However, according to filings in Visa's suit, many of the sales were invalid -- either because customers changed their minds and decided they didn't want the service or because Action Line used credit card numbers from customers who were never contacted. Because it took up to three months before notice of an unauthorized sale worked its way back to Action Line's various banks, Action Line often had already withdrawn the money credited to its accounts, according to Visa court papers.
Three banks had lost more than $700,000 this way by the time First Progressive's subsidiary purchased half of Action Line in mid-November 1983, according to Visa.
Bosley said in the Action Line bankruptcy case that Levitt, who was an attorney for First Progressive at the time, urged the savings and loan to buy into Action Line. Bosley said he opposed the purchase, but made it on orders from Levitt -- an allegation denied by an attorney for Levitt.
Bosley said that in a Nov. 15, 1983, meeting he strongly argued against the purchase of Action Line because of the Visa lawsuit and Action Line's sizable debts.
"I told [Levitt] it was the craziest thing I ever heard of in my life," Bosley said in a sworn statement in the bankruptcy case. "I said we had no reason to be in this kind of business. [Levitt] told me it was a great business. 'Maybe he [Katz] has got a gold mine.' That was his exact words. 'He's got a gold mine.' I said he's got a lot of debt out there, too . . . . "
Bosley said he finally persuaded Levitt to approve buying only half of the firm and Katz retained control of the rest.
The bankruptcy records show that Bosley received a $12,500 management fee from Action Line president Katz when the purchase was made. Bosley said in an interview the fee was for his work in arranging the sale. "I found out later [the fee] was not quite kosher," Bosley said. Bosley said he gave half of the fee to another First Progressive official, who said he gave the money to First Progressive.
Shortly after the purchase, Bosley said, he was transferred to Action Line against his wishes by Paul Freeman, then First Progressive's executive vice president and Bosley's boss. Bosley said when he asked Levitt about the transfer, Levitt said it was needed to strengthen Action Line.
Glass, the First Progressive accountant, also said in a sworn statement in the bankruptcy case that he told someone -- "probably Jeffrey Levitt" -- that Action Line's financial records were in "horrible shape." But, Glass said, when he brought that up, he was told the business "was . . . profitable, viable . . . and . . . the purchase was a good one."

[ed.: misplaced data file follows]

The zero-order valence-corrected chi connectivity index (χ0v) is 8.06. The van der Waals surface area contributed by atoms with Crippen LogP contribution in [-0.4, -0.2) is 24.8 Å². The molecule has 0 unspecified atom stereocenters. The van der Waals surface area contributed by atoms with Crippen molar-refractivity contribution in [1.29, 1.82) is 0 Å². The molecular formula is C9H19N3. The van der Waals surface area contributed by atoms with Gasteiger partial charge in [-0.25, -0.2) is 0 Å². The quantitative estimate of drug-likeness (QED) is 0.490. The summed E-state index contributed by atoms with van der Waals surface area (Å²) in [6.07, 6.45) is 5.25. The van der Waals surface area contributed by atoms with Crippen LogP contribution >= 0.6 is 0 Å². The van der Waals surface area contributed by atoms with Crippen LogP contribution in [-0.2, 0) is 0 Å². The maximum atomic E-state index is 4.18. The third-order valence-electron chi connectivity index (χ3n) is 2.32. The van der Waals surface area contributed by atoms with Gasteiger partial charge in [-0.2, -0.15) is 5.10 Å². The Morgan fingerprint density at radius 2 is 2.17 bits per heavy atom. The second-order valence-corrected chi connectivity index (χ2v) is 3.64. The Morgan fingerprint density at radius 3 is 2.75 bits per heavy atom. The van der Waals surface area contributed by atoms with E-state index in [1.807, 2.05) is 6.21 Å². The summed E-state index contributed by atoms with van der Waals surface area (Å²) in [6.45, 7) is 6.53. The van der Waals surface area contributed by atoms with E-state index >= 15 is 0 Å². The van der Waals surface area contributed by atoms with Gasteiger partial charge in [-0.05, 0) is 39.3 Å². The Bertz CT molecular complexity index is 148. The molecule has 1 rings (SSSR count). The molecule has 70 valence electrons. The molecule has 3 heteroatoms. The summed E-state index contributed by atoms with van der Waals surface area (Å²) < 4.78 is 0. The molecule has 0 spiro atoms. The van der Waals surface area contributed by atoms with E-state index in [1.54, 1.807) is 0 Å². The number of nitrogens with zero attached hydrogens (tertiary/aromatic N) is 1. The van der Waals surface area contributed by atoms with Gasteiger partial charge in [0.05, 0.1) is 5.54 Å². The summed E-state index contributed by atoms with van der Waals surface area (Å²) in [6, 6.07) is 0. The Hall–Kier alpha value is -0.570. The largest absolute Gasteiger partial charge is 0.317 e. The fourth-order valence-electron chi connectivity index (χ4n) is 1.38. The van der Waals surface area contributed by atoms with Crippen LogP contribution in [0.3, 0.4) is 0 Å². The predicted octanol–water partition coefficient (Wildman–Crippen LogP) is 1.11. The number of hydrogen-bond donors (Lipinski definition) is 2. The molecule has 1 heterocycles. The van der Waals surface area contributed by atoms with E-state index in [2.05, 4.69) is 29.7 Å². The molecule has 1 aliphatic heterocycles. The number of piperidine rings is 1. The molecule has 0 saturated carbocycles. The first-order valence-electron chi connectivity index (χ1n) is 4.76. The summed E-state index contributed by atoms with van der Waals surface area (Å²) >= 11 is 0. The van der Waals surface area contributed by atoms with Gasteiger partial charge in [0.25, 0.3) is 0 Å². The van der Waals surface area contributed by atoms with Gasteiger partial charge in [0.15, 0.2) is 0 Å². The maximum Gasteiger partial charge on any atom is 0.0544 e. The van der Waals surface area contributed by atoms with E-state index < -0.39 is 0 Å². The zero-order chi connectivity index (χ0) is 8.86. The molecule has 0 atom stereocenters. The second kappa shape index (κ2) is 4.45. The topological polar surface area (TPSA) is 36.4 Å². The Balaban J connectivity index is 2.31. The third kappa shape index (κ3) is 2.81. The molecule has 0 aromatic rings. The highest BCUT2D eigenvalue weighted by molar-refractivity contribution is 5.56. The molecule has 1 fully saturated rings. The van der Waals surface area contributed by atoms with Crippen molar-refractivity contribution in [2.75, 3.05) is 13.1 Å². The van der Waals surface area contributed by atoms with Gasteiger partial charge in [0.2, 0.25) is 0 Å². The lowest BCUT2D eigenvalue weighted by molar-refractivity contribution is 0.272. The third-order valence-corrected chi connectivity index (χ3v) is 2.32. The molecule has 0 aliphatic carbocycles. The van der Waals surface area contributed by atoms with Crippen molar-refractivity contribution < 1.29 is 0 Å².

Freeman, First Progressive's executive vice president at the time of the Action Line purchase, said he was opposed to any involvement with Action Line and tried unsuccessfully to block the purchase after he learned that Bosley had issued a check for the sale.
But, Freeman said, he rescinded his stop-payment order when he was told that Levitt approved the purchase. "I was countermanded in effect by Mr. Levitt," Freeman said. "There was nothing I could do about it after that."
An attorney for Levitt said Levitt played no role in the Action Line purchase and learned about it only after the fact. "The Action Line deal is not a Levitt deal," said Paul Mark Sandler.
Levitt served on First Progressive's board and as its secretary from 1975 until he stepped down sometime after he and another member of First Progressive's board, Allan H. Pearlstein, purchased majority ownership of Old Court in September 1982. Levitt remained as First Progressive's attorney, and his wife was named secretary of First Progressive and a member of its board. Pearlstein remained on First Progressive's board and as its president until the merger.
A former state official familiar with First Progressive's operations who asked not to be identified said: "If you asked [at First Progressive] who told you to do this or why did you do this, Mr. Levitt's name always came up."
It was at the Nov. 15, 1983, meeting with Levitt that a top MSSIC official, Paul V. Trice Jr., learned of the pending Action Line purchase, according to Bosley's sworn statement.
According to the statement, Trice interrupted Bosley's discussions with Levitt and asked Levitt if he had cleared the purchase with Charles C. Hogg II, MSSIC's president. "He [Levitt] said, 'I will take care of that,' " Bosley said under questioning from the court-appointed bankruptcy trustee, George W. Liebmann.
Hogg said in an interview that he did not learn of First Progressive's Action Line involvement until after the purchase was made.
Trice, also in an interview, said, "I really have no recollection of any such meeting."